What is noteworthy, though, are changes over time in the same state. Arizona voters rejected a marijuana legalization ballot initiative in 2016 by 2.64% and approved one in 2020 with a 19.92% margin. In California, Proposition 19 lost in 2010 by 7%, but in 2016 Proposition 64 won by 14.26%. And, in Oregon the vote swung by 19.06% between 2012 and 2014.

What comes next?

The 2020 election has reinforced several preexisting trends in marijuana legalization and suggests new directions for the continuing demand for drug policy reform.

First, marijuana legalization is remarkably popular across the US: it has become a winning issue even in “red” states, has actually outperformed the Democratic candidate 10 out of 13 times a successful cannabis initiative has been on the ballot,[5] and has substantially grown in popularity within the same state wherever it was voted on twice over the past decade. The increasing, and increasingly bi-partisan, support for cannabis reform on the state level might be a signal to beltway policymakers to end federal-level prohibition of cannabis from seed to smoke.

Second, recreational cannabis reform is uniquely popular in the US when compared to peer countries. Legal marijuana succeeded in socially conservative Montana and South Dakota whilst narrowly failing in a referendum in progressive New Zealand just two-and-a-half weeks prior. That public support for recreational marijuana legalization has steadily increased in the past decade is well-established, yet how much stronger public support for legal access is in the US than almost anywhere else remains underappreciated.

Last but not least, voter-driven drug policy reform in the US is no longer limited to medicinal or recreational marijuana. On election day 2020, voters embraced drug liberalization beyond cannabis. Voters in Oregon decriminalized all drugs, which means possession of small amounts of drugs for personal consumption will no longer incur criminal penalties. They also legalized the use of psylocibin, the psychoactive substance in so-called “magic mushrooms” for mental health treatment. With one of the trailblazing states of cannabis legalization liberalizing its drug laws regarding other substances, marijuana legalization might just prove to be a “gateway” drug policy reform (if not for actual drug use).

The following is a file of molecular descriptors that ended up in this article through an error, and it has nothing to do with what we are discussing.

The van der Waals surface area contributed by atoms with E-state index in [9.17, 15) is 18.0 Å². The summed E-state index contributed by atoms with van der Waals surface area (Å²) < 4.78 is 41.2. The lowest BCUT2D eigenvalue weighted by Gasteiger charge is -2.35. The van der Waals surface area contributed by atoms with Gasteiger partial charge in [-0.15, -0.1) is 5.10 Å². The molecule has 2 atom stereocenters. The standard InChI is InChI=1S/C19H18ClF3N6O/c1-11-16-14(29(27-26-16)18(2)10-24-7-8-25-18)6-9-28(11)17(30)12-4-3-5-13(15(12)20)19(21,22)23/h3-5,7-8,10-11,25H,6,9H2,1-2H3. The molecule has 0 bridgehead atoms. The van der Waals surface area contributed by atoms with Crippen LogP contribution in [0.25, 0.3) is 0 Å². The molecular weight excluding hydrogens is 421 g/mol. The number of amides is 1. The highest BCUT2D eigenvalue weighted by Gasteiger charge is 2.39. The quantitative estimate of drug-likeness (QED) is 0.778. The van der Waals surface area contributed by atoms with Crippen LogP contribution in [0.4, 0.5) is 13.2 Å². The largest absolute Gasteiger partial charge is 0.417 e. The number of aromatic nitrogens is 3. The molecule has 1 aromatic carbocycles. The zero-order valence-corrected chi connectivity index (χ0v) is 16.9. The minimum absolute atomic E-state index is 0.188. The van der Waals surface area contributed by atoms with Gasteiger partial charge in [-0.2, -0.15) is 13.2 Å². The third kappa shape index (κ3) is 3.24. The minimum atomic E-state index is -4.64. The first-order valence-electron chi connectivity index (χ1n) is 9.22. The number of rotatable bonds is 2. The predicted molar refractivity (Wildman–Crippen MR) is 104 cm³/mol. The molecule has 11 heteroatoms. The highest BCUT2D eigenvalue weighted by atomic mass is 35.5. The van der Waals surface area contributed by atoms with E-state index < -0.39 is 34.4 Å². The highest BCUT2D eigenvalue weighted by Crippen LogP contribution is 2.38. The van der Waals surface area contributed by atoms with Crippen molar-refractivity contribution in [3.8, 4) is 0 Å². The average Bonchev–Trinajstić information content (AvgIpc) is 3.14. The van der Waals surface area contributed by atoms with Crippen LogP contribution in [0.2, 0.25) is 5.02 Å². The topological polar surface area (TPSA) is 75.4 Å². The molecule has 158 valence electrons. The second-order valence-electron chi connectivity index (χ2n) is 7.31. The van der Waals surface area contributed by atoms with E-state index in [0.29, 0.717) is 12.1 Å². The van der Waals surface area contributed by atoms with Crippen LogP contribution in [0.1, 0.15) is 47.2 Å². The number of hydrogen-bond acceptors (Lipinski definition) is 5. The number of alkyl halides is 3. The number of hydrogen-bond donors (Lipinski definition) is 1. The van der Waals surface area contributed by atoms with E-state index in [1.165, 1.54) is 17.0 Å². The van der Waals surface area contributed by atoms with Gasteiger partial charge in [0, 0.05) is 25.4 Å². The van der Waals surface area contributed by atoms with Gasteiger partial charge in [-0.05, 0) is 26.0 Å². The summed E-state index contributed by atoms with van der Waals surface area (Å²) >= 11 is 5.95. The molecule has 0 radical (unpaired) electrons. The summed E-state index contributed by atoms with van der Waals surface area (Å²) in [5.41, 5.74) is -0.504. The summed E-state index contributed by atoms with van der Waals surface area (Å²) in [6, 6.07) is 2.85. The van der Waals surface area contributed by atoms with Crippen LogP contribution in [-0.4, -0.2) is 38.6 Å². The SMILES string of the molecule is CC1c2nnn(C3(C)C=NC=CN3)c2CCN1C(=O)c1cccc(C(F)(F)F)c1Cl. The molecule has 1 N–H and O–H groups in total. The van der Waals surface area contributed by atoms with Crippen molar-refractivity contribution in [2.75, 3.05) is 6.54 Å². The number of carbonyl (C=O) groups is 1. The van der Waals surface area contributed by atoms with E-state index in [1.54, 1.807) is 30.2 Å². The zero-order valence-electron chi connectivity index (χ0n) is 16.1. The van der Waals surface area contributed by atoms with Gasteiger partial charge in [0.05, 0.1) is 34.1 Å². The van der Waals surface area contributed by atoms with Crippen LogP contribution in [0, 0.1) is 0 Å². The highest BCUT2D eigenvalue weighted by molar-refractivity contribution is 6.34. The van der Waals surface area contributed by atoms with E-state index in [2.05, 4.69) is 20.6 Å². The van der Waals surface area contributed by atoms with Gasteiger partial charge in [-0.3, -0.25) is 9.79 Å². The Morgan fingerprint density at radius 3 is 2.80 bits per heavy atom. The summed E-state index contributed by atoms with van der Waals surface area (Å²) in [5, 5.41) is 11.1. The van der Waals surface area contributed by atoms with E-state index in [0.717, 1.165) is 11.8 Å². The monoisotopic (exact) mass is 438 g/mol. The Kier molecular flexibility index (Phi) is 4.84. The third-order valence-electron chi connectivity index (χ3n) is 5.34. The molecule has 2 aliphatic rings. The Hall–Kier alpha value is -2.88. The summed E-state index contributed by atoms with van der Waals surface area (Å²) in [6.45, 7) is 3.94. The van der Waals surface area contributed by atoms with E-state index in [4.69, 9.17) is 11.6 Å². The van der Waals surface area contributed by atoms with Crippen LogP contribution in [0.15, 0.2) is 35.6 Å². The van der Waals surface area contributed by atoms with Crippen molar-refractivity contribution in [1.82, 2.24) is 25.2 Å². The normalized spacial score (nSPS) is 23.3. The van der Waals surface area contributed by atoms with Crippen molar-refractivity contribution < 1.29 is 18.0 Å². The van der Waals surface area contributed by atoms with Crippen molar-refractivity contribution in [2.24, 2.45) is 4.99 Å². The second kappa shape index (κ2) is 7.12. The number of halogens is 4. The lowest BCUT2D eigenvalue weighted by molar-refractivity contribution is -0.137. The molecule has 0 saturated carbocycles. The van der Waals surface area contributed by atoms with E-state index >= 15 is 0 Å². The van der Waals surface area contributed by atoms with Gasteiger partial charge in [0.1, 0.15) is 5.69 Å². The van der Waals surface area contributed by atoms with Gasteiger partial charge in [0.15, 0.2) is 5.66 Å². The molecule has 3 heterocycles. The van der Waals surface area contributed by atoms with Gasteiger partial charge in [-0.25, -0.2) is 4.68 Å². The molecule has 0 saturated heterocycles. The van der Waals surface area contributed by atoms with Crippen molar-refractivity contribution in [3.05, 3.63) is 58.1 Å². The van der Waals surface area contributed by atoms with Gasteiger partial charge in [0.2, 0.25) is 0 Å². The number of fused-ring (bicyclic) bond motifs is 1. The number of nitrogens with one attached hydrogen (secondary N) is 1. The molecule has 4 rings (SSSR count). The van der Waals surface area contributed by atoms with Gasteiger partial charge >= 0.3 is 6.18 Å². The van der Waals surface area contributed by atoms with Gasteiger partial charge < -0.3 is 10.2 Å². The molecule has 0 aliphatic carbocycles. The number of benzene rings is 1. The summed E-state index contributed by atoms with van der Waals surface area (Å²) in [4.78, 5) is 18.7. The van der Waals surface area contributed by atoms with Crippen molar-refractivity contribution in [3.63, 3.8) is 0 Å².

In sum, voters across the US have acted where politicians would not, making use of the ballot initiative process to reform drug policies. Over the past decade, Americans have voted for state-level legalization of recreational marijuana, and, in 2020, for legalizing and decriminalizing other substances. With recreational cannabis reform enjoying public support even in “red” states, it might be high time for the incoming Biden administration to deal with increasingly unpopular and anachronistic federal drug prohibitions.

[1] Excluding Washington DC which passed an initiative in 2014 as well.

[2] Alaska is atypical when it comes to cannabis as home cultivation and non-commercial exchange have been legal since an Alaskan Supreme Court decision in 1975.

[3] Presidential Election results are from the New York Times. At the time of writing some of these results are provisional and counts have not been finalized.

[4] The outlier was Ohio in 2015, which was further exceptional in having a particularly poorly drafted initiative, disavowed even by pro-reform actors.

[5] Recreational cannabis ballot initiatives gained more votes than either the Democratic presidential or senatorial candidates in Colorado (2012), Oregon (2014), Alaska (2014), Maine (2016), Nevada (2016), Michigan (2018), South Dakota (2020), Arizona (2020), Montana (2020) and New Jersey (2020).